Writing in this week's edition of the Times Higher Education Supplement, she says: "To condemn comprehensive schools on purely academic grounds seems `elitist', and no accusation is more damning.
"Both left and right, for different reasons, are compelled to avoid such a charge, for the penalty of elitism is that all one's arguments are automatically disregarded."
But the former Mistress of Girton College, Cambridge, then adds the frank admission: "It was fear of the charge of elitism that led many members of the House of Lords, including myself, to sit by in cowardly silence when the title of university was bestowed on all the polytechnics, indiscriminately."
Lady Warnock, who chaired official inquiries into special education, and human embryology, makes her confession in a review of the book, We Should Know Better: Solving the Education Crisis, by the Conservative MP George Walden.
"It was the elitist charge," she says in a direct reference to the book, "compounded by that of hypocrisy, that was the undoing of Harriet Harman, whose case Walden calls `Labour's Dreyfus Case', transcending as it did the individual, and taking on a symbolic role within the party."
The thesis of Mr Walden's book is that the co-existence of the private and state school systems needs to be tackled if overall education is to be improved.
Provocatively, Lady Warnock - a former headmistress of Oxford High School - says: "For one thing, consciousness of belonging to the inferior part infects teachers in maintained schools, however much they prefer, on missionary or political grounds, to teach there.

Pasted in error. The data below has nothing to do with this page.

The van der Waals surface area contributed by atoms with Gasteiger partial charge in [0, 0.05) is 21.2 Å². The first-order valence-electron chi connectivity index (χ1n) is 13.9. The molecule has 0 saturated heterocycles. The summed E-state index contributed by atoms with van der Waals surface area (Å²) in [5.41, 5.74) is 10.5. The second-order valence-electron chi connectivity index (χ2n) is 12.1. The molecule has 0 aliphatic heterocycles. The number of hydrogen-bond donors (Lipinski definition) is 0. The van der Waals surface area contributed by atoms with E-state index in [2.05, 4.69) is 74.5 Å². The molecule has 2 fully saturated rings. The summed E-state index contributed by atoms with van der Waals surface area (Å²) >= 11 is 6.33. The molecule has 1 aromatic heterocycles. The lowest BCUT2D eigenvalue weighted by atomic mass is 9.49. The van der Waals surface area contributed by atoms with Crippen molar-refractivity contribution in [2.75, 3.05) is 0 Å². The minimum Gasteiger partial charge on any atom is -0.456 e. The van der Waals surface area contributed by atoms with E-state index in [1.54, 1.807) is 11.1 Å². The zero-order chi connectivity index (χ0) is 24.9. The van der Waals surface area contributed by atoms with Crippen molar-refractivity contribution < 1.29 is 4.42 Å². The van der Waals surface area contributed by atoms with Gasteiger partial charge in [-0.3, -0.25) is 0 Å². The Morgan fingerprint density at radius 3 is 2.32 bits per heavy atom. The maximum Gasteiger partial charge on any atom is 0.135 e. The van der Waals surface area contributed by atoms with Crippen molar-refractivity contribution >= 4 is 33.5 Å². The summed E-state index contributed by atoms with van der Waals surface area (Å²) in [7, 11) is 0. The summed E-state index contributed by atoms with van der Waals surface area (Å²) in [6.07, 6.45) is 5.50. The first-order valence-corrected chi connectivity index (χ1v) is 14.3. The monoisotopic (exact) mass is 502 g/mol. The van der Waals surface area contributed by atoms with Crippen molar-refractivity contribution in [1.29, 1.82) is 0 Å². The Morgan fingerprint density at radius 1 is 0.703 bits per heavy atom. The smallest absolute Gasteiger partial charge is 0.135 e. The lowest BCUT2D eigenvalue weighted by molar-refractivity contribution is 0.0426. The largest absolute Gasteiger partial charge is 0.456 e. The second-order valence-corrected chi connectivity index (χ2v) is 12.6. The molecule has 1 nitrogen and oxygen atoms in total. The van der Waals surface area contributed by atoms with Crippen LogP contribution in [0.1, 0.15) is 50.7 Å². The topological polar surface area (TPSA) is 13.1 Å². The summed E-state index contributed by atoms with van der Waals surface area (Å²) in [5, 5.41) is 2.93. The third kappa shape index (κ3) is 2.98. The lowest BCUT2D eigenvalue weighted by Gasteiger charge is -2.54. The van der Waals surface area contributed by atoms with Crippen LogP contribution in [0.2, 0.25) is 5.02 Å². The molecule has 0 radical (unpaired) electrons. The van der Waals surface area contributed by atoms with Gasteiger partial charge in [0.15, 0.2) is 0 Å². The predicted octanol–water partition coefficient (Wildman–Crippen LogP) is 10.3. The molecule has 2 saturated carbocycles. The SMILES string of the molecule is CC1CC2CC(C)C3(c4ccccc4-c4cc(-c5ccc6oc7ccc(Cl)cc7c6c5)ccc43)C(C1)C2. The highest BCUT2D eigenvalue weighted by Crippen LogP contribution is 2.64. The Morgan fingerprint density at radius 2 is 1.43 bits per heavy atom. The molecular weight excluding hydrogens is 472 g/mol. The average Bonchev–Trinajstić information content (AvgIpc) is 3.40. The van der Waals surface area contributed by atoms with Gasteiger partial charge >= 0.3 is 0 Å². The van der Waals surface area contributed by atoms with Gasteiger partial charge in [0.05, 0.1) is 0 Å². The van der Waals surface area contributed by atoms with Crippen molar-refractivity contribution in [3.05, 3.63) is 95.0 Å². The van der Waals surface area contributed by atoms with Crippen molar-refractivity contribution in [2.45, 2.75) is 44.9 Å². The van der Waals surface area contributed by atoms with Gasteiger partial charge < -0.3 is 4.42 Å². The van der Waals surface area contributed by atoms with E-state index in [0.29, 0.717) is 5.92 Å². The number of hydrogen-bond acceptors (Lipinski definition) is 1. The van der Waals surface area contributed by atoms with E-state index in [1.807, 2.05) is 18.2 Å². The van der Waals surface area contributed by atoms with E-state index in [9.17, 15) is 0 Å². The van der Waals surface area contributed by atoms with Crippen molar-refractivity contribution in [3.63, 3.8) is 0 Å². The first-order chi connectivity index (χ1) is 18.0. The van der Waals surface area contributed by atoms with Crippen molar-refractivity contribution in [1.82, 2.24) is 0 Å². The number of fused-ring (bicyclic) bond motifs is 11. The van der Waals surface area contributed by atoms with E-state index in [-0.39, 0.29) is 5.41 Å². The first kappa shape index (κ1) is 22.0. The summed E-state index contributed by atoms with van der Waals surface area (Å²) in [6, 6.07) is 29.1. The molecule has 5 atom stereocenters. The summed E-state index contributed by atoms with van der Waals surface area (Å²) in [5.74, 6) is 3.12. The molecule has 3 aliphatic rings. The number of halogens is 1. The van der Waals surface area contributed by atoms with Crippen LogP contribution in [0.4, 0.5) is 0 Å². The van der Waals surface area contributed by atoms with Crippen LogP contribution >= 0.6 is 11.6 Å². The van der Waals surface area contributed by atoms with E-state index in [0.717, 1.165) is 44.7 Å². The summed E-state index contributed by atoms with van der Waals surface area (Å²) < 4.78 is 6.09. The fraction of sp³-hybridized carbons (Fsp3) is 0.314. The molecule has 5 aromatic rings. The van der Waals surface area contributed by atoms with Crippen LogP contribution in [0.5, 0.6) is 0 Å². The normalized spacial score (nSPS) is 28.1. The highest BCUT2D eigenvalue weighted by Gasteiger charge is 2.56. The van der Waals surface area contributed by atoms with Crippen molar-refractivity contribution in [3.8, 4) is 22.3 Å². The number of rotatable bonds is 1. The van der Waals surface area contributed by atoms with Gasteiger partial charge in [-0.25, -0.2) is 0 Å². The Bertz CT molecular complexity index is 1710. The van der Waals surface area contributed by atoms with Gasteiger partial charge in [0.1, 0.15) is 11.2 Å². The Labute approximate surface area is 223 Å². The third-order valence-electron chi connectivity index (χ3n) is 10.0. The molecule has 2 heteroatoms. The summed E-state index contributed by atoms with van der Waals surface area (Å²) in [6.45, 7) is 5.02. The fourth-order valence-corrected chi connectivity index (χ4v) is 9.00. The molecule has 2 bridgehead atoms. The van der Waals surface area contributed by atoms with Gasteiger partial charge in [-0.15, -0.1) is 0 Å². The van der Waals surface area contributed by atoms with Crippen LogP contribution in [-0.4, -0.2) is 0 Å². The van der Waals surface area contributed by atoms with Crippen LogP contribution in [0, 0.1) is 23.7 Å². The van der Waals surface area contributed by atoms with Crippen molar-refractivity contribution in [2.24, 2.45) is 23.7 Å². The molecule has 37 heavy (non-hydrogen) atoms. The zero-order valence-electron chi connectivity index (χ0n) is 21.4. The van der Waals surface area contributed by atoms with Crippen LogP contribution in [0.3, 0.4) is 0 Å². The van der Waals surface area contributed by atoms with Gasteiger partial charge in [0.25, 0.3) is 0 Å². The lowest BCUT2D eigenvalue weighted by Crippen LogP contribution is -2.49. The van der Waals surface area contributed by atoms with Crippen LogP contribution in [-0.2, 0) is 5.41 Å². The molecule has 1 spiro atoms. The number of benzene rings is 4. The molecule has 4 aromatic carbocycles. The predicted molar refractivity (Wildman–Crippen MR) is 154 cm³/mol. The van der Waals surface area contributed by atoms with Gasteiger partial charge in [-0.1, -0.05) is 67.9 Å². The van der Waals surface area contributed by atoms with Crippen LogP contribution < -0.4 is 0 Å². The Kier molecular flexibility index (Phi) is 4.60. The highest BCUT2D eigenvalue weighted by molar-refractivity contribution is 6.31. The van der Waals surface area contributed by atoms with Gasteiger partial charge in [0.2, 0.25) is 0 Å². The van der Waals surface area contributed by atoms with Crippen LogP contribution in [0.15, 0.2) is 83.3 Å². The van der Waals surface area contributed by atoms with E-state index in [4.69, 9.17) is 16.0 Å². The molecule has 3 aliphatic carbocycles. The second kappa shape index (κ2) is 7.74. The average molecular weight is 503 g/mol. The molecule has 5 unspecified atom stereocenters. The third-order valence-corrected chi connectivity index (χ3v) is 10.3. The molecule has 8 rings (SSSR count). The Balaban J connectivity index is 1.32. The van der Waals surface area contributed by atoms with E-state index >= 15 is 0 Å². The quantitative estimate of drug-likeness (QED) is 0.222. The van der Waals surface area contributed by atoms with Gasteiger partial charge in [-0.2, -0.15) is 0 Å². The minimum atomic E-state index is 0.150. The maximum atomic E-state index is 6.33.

"Hence, they allow themselves to be represented, as many as 200,000 of them, by the National Union of Teachers, a union that is of the old-fashioned militant left, deeply anti-academic, seen by the outside world, indeed, as deeply stupid. Public and parliamentary respect for teachers as a profession is therefore non-existent."
Arguing that the use of market forces had not succeeded in improving schools, Lady Warnock says: "Any method of improving education, once one has passed beyond routine abuse of teachers or pious hope, will inevitably be expensive.
"Yet it has to be faced that unless this money is spent, Britain will fall further and further behind, until it reaches the lowly status of an underdeveloped country."
She adds that the word, "developing" would be too optimistic a term to use in that context.
Aligning herself with Mr Walden, she says that the greatest hope for an improvement in education standards lies in selection. "This old-fashioned, once-obvious truth is beginning to be recognised by both political parties."
Mr Walden, she says, speaks of the "nightmare of the right", of A-level standards eroding and degree courses becoming no better than extended sixth-form sessions. "I can assure him," she adds, "that here and there, but increasingly, the nightmare is reality."Reuse content